The Immigration Act of 1990 created, among other immigration reforms, the five employment-based preferences. The EB-5 Immigrant Investor Program was created with the intention of bringing entrepreneurs and foreign investors to the United States in order to create jobs and stimulate the U.S. economy. However, the program was not widely utilized at its creation, and in 1992 the Immigrant Investor Pilot Program (IIPP) was launched to improve the process.
One provision of the IIPP was the creation of Regional Centers, which have become vital to the EB-5 program. Prior to the creation of Regional Centers, an EB-5 applicant had to be actively involved in the management of their proposed enterprise. By investing in a Regional Center, indirect jobs created from the infusion of capital can be counted towards the 10-job requirement, allowing more passive investing. In 2017, there are almost 900 Regional Centers and over 95% of all EB-5 investments were made through a Regional Center. The initial 5-year pilot for Regional Centers has been consistently extended by Congress, most recently in May 2017 through the end of the 2017 fiscal year.
In the mid-1990s, a private company acted as an intermediary for some EB-5 applicants. This company, AIS, offered potential immigrants the ability to meet the $500,000 minimum investment via a $125,000 payment in cash and the remaining amount as a promissory note. The note would then be forgiven once the applicant was approved for permanent residency. This arrangement was considered in accordance with EB-5 immigration policy at the time, but concerns about fraud and abusein the EB-5 program led to an investigation by the Government Accountability Office (GAO). As a result, the U.S. Citizenship and Immigration Services (USCIS) issued more stringent EB-5 requirements and policy guidance in 1998.
These tougher requirements and the investigation caused hundreds of cases in processing to be suspended and a sharp decrease in the amount of EB-5 applications. The low utilization of the program prompted investigation and additional reforms in the 2000s. This included the 2005 creation of the Investor and Regional Center Unit (IRCU) within the USCIS, a special unit dedicated to overseeing the EB-5 program. The unit improved coordination and consistency in the EB-5 program until 2009, when it was rescinded. New policy guidance in 2009 established the California Service Center as the centralized EB-5 processing center.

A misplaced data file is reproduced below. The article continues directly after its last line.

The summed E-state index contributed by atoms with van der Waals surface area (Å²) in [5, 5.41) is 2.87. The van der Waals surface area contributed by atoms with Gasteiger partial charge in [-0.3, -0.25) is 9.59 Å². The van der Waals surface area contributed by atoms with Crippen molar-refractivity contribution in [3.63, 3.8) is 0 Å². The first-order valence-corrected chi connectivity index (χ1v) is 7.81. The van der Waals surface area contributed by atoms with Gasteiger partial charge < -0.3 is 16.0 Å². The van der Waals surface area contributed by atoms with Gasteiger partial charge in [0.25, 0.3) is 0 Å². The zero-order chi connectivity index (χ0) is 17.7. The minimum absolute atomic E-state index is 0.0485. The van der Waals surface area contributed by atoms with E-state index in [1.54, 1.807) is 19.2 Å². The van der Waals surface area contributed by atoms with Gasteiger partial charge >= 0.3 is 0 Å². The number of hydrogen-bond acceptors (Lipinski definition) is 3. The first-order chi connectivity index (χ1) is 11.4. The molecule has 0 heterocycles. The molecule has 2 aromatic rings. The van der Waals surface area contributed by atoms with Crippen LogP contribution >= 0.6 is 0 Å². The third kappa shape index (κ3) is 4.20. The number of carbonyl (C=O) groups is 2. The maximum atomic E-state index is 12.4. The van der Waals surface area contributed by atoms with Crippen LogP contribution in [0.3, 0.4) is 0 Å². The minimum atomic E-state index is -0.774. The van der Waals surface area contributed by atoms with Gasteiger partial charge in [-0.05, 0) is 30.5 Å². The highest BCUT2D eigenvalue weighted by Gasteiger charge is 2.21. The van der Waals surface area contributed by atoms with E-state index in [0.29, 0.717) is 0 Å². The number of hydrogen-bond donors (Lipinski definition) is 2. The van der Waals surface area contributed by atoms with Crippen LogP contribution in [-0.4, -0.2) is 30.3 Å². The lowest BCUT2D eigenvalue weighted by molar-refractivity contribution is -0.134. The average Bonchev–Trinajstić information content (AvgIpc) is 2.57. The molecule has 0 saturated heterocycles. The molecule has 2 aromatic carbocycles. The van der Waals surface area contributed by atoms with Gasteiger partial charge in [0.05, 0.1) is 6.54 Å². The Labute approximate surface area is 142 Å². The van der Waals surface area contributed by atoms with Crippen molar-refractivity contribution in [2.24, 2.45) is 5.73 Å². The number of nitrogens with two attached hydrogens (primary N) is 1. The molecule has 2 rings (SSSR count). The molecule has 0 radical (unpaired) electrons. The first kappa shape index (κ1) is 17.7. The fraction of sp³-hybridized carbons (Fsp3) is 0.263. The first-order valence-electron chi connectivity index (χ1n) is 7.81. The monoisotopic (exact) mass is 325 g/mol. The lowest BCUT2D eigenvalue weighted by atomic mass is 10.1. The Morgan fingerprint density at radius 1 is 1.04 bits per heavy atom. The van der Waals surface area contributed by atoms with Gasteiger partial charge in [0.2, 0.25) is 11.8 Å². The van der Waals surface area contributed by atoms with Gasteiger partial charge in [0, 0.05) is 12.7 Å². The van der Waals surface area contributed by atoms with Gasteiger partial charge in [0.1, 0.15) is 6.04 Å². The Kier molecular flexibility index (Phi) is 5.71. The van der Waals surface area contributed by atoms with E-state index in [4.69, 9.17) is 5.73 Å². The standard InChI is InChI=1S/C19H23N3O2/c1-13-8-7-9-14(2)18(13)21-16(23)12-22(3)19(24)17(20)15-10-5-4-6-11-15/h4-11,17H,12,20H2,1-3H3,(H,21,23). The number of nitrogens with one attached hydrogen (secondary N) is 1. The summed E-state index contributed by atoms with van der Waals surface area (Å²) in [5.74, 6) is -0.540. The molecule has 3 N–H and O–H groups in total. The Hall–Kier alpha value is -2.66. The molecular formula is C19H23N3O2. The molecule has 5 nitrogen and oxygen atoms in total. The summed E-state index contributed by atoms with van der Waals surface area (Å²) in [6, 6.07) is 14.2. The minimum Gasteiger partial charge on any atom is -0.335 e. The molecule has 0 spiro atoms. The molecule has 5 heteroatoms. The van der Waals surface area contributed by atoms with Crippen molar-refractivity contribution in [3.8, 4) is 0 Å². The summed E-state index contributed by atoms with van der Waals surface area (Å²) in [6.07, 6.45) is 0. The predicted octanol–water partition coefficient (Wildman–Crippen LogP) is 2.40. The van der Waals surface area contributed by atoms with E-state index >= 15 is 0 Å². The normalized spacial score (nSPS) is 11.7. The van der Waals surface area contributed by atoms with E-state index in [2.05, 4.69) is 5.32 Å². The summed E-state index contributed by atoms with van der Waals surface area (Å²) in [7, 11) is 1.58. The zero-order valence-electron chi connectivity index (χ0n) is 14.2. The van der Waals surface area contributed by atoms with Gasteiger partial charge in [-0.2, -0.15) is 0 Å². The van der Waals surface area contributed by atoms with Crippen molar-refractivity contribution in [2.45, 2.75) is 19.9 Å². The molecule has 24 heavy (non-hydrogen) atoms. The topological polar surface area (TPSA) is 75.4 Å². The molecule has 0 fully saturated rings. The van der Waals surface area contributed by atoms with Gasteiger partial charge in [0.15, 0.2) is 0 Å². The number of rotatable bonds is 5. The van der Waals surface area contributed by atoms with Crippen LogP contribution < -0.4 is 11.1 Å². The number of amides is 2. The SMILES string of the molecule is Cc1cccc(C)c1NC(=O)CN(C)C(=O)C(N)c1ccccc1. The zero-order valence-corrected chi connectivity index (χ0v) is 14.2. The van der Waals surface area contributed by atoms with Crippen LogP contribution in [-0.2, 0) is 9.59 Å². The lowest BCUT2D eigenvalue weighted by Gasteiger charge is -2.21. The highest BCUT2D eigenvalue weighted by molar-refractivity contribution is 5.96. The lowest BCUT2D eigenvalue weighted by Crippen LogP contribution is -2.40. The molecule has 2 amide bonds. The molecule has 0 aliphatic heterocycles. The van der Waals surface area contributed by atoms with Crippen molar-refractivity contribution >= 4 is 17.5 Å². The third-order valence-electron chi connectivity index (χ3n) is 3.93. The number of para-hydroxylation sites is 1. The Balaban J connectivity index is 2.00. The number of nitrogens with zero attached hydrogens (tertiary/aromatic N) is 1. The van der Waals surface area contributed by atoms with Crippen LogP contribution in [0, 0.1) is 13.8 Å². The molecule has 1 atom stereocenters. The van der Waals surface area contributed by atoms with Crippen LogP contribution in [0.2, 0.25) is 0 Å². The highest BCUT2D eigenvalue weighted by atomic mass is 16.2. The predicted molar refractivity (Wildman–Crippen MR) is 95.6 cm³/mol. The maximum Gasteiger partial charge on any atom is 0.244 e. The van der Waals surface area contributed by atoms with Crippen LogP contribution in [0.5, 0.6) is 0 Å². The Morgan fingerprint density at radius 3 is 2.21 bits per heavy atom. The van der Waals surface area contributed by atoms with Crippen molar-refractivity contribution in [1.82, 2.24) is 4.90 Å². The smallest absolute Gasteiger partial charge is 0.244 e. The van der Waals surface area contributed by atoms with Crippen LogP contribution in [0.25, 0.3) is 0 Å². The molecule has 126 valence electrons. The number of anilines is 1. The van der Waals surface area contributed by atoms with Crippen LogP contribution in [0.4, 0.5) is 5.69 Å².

In the late 2000s, the U.S. and world economy went through what is known at the Great Recession. The global recession, as defined by the International Monetary Fund (IMF) criteria, lasted for the 2009 calendar year. In the U.S., the National Bureau of Economic Research declared a recession beginning in December 2007 and lasting until June 2009. This eighteen-month recession greatly reduced available capital in the United States, which led to renewed interest in the EB-5 program to bring in foreign capital.
In 2011, the USCIS aimed to increase utilization of the EB-5 program to help meet domestic funding shortfalls. Reforms included streamlining processes and consolidating program direction into an overarching policy memorandum. The USCIS efforts paid off and interest in the EB-5 program steadily increased. The number of EB-5 applications increased almost fivefold from the 2007 fiscal year to the 2011 fiscal year. Ever since the 2014 fiscal year, the EB-5 visas have been issued to capacity.
As the EB-5 visa program in its current form is set to expire on September 30, 2017, the future of the program is once again in the hands of Congress. While the program has been extended in the past, it has critics on both sides of the aisle and is certain to be an item of legislative interest in the upcoming session.
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